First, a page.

January 6, 2016
Christy O'Connor Jr., the Irish golfer who produced the shot of his career to help Europe retain the Ryder Cup in 1989, has died. He was 67.
O'Connor died in his sleep while on holiday in Tenerife in Spain's Canary Islands, the European Tour said on Wednesday.
The crowning moment of O'Connor's career came at The Belfry in his second appearance for Europe at the Ryder Cup.
O'Connor hit a 2-iron from the fairway to about 3 1/2 feet at the 18th, helping him to win the hole and secure a 1-up victory over Fred Couples. The point helped Tony Jacklin's European team earn a 14-14 draw to retain the trophy as defending champion.
After Couple conceded the match, O'Connor looked up to the sky, with his arms outstretched, and was brought to tears as he was mobbed on the green.
''It was the greatest and most emotional moment of my professional life,'' O'Connor, who won four events in 28 years on the European Tour, said in 2010 of the 2-iron.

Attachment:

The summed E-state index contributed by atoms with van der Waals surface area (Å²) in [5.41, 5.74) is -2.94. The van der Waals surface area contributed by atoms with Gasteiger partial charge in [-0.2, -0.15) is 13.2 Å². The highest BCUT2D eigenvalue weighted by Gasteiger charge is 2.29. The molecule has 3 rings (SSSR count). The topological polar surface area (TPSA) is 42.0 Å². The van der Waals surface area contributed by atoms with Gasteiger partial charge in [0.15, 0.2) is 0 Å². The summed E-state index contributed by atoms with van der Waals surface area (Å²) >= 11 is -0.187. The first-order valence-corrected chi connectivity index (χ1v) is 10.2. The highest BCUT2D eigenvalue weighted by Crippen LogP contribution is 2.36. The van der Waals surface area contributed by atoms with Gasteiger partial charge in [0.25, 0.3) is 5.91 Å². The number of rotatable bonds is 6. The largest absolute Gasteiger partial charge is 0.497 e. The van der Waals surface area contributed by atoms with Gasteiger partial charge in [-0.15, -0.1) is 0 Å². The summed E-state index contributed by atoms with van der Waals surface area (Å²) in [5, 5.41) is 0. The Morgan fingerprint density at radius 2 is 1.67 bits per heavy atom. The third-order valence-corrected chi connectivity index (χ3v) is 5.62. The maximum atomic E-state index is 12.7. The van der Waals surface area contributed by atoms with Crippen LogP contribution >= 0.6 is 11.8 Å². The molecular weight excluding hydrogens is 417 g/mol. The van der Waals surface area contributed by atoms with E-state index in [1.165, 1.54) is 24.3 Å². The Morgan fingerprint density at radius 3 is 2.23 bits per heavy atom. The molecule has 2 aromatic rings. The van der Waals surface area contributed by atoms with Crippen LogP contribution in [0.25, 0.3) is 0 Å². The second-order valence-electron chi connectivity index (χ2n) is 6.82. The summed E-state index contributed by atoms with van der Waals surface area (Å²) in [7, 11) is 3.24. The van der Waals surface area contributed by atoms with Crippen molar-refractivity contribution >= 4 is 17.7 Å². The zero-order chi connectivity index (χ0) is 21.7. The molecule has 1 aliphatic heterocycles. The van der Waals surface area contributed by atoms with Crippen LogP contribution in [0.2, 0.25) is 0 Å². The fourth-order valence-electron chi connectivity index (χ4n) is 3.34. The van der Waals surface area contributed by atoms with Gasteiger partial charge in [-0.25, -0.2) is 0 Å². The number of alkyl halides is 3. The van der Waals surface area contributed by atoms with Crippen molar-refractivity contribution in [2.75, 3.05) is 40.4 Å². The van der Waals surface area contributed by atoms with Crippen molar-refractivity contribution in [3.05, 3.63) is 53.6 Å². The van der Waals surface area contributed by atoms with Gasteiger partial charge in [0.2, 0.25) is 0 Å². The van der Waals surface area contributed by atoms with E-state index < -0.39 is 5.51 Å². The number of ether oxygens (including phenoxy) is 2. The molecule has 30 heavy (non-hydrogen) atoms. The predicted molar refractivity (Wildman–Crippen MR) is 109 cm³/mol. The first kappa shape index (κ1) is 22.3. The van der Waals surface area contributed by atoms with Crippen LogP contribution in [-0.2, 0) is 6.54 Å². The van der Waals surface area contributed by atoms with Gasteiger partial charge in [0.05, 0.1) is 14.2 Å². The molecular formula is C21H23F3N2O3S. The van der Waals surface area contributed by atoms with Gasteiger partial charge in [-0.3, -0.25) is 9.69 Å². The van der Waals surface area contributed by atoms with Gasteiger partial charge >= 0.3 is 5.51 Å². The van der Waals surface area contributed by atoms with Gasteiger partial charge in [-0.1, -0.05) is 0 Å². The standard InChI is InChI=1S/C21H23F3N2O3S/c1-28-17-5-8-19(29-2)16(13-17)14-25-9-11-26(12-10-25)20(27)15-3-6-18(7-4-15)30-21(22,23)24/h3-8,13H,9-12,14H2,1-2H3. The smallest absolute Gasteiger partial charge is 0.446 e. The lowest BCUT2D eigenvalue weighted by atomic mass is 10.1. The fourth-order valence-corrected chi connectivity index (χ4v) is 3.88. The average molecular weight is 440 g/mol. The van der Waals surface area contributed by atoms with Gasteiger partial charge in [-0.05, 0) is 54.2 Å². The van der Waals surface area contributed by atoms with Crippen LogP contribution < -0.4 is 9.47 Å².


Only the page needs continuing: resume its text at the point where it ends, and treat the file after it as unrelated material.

The Golf Union of Ireland described O'Connor, who became heavily involved in golf course design, as ''a gentleman, an iconic figure of Irish golf, and a true ambassador.''
''He was a pioneer for professional Irish golfers and inspired a generation of players.''
The nephew of Irish golfer Christy O'Connor, O'Connor Jr. didn't finish outside the top 100 of the European Tour's Order of Merit in his first 21 seasons following its inception in 1972. He won the Senior British Open in 1999 and 2000, and won two titles on the Champions Tour in 1999.
''We've lost a true Irishman, character and golfer,'' former Ryder Cup player and captain Paul McGinley said.
O'Connor will forever be remembered for his 2-iron from 229 yards against Couples, which won him his only Ryder Cup point having been 1 down to the American with three holes to play.
''I said to Christy, 'Come on, one more good swing for Ireland' and, of course, he hit the shot of his lifetime,'' Jacklin said. ''We couldn't have retained it without him, no doubt.''
O'Connor's other Ryder Cup appearance was in 1975.
''Christy played in the shadow of his uncle but he became a legend in his own right, especially in Ireland,'' Jacklin said. ''He will also be remembered for his architecture, and his name will live on for a long time to come.''